OTOH what I know about EROS suggests that it is a much
better idea than both.  Where it will go I do not know,
but check it out at http://www.eros-os.org/.  There is
not much public activity on the web page, but my
understanding is that contracts either are pending or
have been announced for specialized ATMs and kiosks.

BTW that project was written in C++ first and now is
being ported to C because of problems that they ran
into with C++...

[...]
> > I suspect that the biggest lesson which Ruby could
> > have for you is that there is a real advantage to
> > being able to program in a style where you can push
> > off accounting work to the language and concentrate
> > on your actual problem domain in small, managable
> > bytes.  (Sorry.:-)
>
>Not a good sell :). Accounting (spelling) is trivial. I am not concerned
>about that -- spell once, use many times. I am scared that there are
>concepts (compositional techniques) out there that I do not possess that
>would make my life easier.

The biggest lesson I learned from math is that simple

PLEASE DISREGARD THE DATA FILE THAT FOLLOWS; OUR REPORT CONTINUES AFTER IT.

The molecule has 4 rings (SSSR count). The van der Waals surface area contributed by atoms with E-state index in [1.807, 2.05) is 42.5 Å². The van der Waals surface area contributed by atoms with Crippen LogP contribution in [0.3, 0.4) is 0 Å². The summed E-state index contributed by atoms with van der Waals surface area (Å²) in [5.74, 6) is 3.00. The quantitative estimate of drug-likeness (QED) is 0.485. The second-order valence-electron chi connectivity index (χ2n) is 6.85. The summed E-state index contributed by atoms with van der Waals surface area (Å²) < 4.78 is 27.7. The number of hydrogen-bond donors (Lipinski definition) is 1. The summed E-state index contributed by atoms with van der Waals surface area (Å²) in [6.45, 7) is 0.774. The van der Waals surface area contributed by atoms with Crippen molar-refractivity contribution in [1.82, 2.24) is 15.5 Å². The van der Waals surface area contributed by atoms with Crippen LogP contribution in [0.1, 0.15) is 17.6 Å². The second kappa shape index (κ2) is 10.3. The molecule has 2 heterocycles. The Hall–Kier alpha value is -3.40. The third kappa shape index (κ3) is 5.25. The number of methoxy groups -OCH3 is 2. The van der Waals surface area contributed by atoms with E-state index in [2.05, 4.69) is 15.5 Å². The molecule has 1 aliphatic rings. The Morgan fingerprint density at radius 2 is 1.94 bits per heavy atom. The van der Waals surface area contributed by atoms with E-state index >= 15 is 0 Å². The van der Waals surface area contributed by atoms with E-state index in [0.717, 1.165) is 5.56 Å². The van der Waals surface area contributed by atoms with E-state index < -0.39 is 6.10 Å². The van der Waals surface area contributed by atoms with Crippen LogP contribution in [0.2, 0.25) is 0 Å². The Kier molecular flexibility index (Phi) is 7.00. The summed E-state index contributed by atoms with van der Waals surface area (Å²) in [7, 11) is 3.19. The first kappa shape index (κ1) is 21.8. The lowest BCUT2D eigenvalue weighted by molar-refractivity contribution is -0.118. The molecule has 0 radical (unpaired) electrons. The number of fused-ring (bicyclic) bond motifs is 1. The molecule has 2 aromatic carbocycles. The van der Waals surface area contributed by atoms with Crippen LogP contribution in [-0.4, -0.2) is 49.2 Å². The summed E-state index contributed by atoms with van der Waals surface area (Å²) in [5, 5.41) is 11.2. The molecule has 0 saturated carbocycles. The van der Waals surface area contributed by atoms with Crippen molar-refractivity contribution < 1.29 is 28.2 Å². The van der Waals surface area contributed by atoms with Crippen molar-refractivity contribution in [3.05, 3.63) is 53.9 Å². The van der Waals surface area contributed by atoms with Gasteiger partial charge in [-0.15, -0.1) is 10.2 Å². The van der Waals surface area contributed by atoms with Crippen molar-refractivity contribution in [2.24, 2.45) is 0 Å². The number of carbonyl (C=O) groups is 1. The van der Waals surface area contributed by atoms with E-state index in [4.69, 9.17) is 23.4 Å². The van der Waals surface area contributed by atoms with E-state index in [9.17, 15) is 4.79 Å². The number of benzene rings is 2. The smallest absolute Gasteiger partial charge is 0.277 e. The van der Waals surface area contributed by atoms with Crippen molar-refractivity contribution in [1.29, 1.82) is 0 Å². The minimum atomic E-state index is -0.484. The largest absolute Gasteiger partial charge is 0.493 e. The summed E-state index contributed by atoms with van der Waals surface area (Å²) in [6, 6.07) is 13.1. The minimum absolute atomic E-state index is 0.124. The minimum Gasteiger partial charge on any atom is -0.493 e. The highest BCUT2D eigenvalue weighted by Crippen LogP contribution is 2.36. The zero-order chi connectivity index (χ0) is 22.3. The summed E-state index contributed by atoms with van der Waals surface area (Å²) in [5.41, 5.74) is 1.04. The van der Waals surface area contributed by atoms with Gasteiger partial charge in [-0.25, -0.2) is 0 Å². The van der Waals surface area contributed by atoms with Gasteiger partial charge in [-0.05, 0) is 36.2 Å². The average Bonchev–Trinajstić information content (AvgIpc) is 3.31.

and easy are not particularly closely related.  Adding
10,000 numbers is a very simple task, but very few
people can do it correctly in one try.  By contrast
recognizing a voice is a very complex task, but people
find it simple and do it amazingly reliably.

Again, avoiding buffer overflows is a trivial task.
But if you leave it to the person it will not reliably
happen.  Likewise keeping track of what it means for a
given flag to be true is trivial.  Yet IIRC it is the
second most common error in studies.  Adopting a style
where flags are yes/no questions with the answer being
the value does nothing to make the task of getting it
right more trivial.  In fact to the extent that you get
longer names, your fingers have *more* trivial work to
do.  But strangely enough that change almost entirely
eliminates the error.

Perhaps this is programming domain specific, but I
really don't think so.  The less your code has to do
with the mechanics of what is going on and the more it